- The African black rhinoceros excretes its own weight in dung every 48 hours.
- Rhinoceroses have extremely poor vision, but an acute sense of smell.
- The Roadrunner Bird can run as fast as 17 miles per hour.
- Queen Alexandria loved the Samoyed breed, and descendants of her dogs can still be found in many European and American kennels.
- Blue eyes on a Samoyed are considered a fault in show rings, and can result in disqualification for the dog.
- If one places a tiny amount of liquor on a scorpion, it will instantly go mad and sting itself to death.
- The leafy sea dragon has only been recorded from the southern coastline of Australia, from Kangaroo Island, South Australia to Rottnest Island, Western Australia.
- A sea otter's underfur is the densest of any mammal: 1 sq. cm can contains more than 125,000 individual hairs.
- Sea otters are the only marine mammals that do not have an insulating layer of blubber.
- The seahorse is the only fish that swims upright.
- The slowest fish is the Sea Horse, which moves along at about 0.01 mph (0.016 km/h)
- The male sea horse carries the fertilized eggs in a brood pouch until they are ready to emerge as miniature adults.
- Although they are not endangered, hunting of Servals is prohibited in 9 of the 41 countries in their natural range.
- Although both gold and black-furred Servals are found in the wild, white-furred individuals have also been bred in captivity. No wild white Servals have been documented.
- Most other fish have skeletons made of bone. A shark's skeleton is made of cartilage, a type of strong but flexible tissue.
- Sharks apparently are the only animals that never get sick. As far as is known, they are immune to every known disease including cancer.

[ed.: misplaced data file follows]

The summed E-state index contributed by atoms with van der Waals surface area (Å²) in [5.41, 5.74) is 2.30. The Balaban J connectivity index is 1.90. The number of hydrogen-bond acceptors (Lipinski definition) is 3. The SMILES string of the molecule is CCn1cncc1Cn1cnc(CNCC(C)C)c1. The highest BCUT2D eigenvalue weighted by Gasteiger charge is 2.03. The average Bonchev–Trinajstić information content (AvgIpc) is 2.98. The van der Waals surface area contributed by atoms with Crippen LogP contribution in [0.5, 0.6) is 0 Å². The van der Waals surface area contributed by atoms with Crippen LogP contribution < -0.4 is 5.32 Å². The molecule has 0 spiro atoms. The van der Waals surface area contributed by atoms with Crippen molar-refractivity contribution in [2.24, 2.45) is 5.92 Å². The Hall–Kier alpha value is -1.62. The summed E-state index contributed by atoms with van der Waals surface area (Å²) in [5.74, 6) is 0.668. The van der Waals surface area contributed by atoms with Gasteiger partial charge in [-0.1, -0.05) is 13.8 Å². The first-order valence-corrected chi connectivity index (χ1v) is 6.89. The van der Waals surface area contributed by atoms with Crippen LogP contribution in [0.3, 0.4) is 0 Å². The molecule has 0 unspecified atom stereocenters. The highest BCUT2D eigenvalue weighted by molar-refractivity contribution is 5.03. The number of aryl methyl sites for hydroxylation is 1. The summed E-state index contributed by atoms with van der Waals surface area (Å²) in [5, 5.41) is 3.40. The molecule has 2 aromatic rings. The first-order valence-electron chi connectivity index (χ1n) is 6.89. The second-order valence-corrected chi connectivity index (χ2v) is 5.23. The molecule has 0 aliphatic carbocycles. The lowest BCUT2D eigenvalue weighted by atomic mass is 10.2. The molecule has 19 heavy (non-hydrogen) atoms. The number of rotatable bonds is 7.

- Coconuts kill more people than sharks.
- The wild Marco Polo sheep (Ovis ammon polii), a subspecies of Argali sheep, is the largest species of sheep in the world. The longest sheep horn was also found on a Marco Polo sheep and measured 191 centimeters (75.2 inches).
- Sheep snore.
- Sheep can survive up to two weeks buried in snow drifts.
- Sheep have an average body temperature of 38.2-39.8 C (100.9-103.8 F), a heart rate of 70-80 beats per minute, and take an average of 12-20 breaths per minute.
- The Lincoln sheep breed is widely considered the largest domestic sheep breed with mature rams weighing between 113-160 kg (250- 350 pounds). While individuals of other breeds occasionally weigh more, the Lincoln has the highest breed average.
- A shrimp's heart is in its head.
- Skunks can accurately spray their fluid up to ten feet.
- It is legal to keep skunks as pets in only 16 American states. These states have varying levels of restrictions governing pet skunks and in some it is only legal in a few counties within the state.
- Skunks spray such a foul odor that human noses can detect it at 10 parts per billion, which is why the smell seems to linger for so long.
- Skunk kits can spray even before their eyes open, usually by the 8th day of life.
- A snail can slide over a sharp knife without getting hurt.
- A snail has two pairs of tentacles on its head. One pair is longer than the other and houses the eyes. The shorter pair is used for smelling and feeling its way around.
- On average, a Snowy Owl eats around 1,600 lemmings a year. Lemmings are the Snowy Owl's preferred food.
- Snowy Owls guard their nests fiercely, and will attack intruders as large as wolves. Snowy Owls have been known to attack predators as much as 1 kilometer (0.6 miles) out from the nest.
- Female spiders spin better webs than males do.
- A jumping spider can jump about 40 times the length of its body.
- No two spider webs are the same.
- A squid can move through the water at up to 25 miles per hour.
- A squid has 10 tentacles, two of which are longer than the other eight. The eyes of a Giant Squid are the size of basketballs.
- Biologists estimate that there are as many as 500 different species of squid.
- Giant squid have eyes the size of basketballs.
- The average adult squirrel needs to eat about a pound of food a week to maintain an active life.
- When a starfish is broken apart it can regrow its body. They also eat animals like clams and scallops. They use their tube feet to pry the shells open.
- Some species of starfish can have as many as 44 arms. All starfish can grow back arms lost through physical injury and predation.